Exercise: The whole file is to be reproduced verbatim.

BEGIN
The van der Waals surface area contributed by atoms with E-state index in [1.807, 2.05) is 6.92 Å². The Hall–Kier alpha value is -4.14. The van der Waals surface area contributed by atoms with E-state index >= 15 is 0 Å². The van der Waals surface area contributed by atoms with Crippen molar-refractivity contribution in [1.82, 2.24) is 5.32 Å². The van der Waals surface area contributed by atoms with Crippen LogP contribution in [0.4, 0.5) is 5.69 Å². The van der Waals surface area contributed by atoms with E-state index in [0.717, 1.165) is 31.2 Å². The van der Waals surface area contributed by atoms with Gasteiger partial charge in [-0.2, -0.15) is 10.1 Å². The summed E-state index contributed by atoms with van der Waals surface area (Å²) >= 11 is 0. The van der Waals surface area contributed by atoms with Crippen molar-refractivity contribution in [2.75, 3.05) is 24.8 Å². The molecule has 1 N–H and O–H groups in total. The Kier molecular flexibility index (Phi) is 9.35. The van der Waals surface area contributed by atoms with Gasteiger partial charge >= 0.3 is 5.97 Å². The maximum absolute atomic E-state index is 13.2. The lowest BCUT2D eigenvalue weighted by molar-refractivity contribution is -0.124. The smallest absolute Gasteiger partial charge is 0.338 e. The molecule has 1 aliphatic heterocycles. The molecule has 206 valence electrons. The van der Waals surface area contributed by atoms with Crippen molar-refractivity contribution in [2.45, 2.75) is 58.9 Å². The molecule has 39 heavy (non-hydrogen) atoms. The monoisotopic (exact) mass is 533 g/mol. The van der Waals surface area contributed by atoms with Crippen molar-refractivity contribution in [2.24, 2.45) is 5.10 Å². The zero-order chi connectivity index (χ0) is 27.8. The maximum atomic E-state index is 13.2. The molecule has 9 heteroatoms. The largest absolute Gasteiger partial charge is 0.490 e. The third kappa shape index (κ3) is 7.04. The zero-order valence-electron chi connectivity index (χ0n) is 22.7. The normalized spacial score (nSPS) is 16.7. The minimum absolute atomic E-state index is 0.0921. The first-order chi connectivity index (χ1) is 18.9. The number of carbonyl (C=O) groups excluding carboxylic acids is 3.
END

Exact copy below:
The van der Waals surface area contributed by atoms with E-state index in [1.807, 2.05) is 6.92 Å². The Hall–Kier alpha value is -4.14. The van der Waals surface area contributed by atoms with E-state index >= 15 is 0 Å². The van der Waals surface area contributed by atoms with Crippen molar-refractivity contribution in [1.82, 2.24) is 5.32 Å². The van der Waals surface area contributed by atoms with Crippen LogP contribution in [0.4, 0.5) is 5.69 Å². The van der Waals surface area contributed by atoms with E-state index in [0.717, 1.165) is 31.2 Å². The van der Waals surface area contributed by atoms with Gasteiger partial charge in [-0.2, -0.15) is 10.1 Å². The summed E-state index contributed by atoms with van der Waals surface area (Å²) >= 11 is 0. The van der Waals surface area contributed by atoms with Crippen molar-refractivity contribution in [2.75, 3.05) is 24.8 Å². The molecule has 1 N–H and O–H groups in total. The Kier molecular flexibility index (Phi) is 9.35. The van der Waals surface area contributed by atoms with Gasteiger partial charge >= 0.3 is 5.97 Å². The maximum absolute atomic E-state index is 13.2. The lowest BCUT2D eigenvalue weighted by molar-refractivity contribution is -0.124. The smallest absolute Gasteiger partial charge is 0.338 e. The molecule has 1 aliphatic heterocycles. The molecule has 206 valence electrons. The van der Waals surface area contributed by atoms with Crippen molar-refractivity contribution in [2.45, 2.75) is 58.9 Å². The molecule has 39 heavy (non-hydrogen) atoms. The monoisotopic (exact) mass is 533 g/mol. The van der Waals surface area contributed by atoms with Crippen molar-refractivity contribution in [2.24, 2.45) is 5.10 Å². The zero-order chi connectivity index (χ0) is 27.8. The maximum atomic E-state index is 13.2. The molecule has 9 heteroatoms. The largest absolute Gasteiger partial charge is 0.490 e. The third kappa shape index (κ3) is 7.04. The zero-order valence-electron chi connectivity index (χ0n) is 22.7. The normalized spacial score (nSPS) is 16.7. The minimum absolute atomic E-state index is 0.0921. The first-order chi connectivity index (χ1) is 18.9. The number of carbonyl (C=O) groups excluding carboxylic acids is 3.